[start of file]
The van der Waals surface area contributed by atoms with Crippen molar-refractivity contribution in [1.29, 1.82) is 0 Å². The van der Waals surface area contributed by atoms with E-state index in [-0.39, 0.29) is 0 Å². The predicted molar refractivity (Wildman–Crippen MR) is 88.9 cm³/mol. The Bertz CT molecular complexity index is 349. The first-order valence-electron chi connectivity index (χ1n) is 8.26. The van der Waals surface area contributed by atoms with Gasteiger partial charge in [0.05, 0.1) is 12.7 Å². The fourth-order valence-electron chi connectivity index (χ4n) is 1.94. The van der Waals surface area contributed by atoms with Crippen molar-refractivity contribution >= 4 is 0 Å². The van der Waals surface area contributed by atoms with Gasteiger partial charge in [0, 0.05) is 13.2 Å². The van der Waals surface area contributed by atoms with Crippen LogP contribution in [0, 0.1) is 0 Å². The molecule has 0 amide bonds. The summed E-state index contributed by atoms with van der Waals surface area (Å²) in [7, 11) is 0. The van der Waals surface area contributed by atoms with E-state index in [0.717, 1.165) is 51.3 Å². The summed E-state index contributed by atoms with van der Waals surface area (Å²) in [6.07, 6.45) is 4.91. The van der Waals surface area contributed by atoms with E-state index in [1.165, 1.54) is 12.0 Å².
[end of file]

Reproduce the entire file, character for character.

The van der Waals surface area contributed by atoms with Crippen molar-refractivity contribution in [1.29, 1.82) is 0 Å². The van der Waals surface area contributed by atoms with E-state index in [-0.39, 0.29) is 0 Å². The predicted molar refractivity (Wildman–Crippen MR) is 88.9 cm³/mol. The Bertz CT molecular complexity index is 349. The first-order valence-electron chi connectivity index (χ1n) is 8.26. The van der Waals surface area contributed by atoms with Gasteiger partial charge in [0.05, 0.1) is 12.7 Å². The fourth-order valence-electron chi connectivity index (χ4n) is 1.94. The van der Waals surface area contributed by atoms with Crippen molar-refractivity contribution >= 4 is 0 Å². The van der Waals surface area contributed by atoms with Gasteiger partial charge in [0, 0.05) is 13.2 Å². The van der Waals surface area contributed by atoms with Crippen LogP contribution in [0, 0.1) is 0 Å². The molecule has 0 amide bonds. The summed E-state index contributed by atoms with van der Waals surface area (Å²) in [7, 11) is 0. The van der Waals surface area contributed by atoms with E-state index in [0.717, 1.165) is 51.3 Å². The summed E-state index contributed by atoms with van der Waals surface area (Å²) in [6.07, 6.45) is 4.91. The van der Waals surface area contributed by atoms with E-state index in [1.165, 1.54) is 12.0 Å².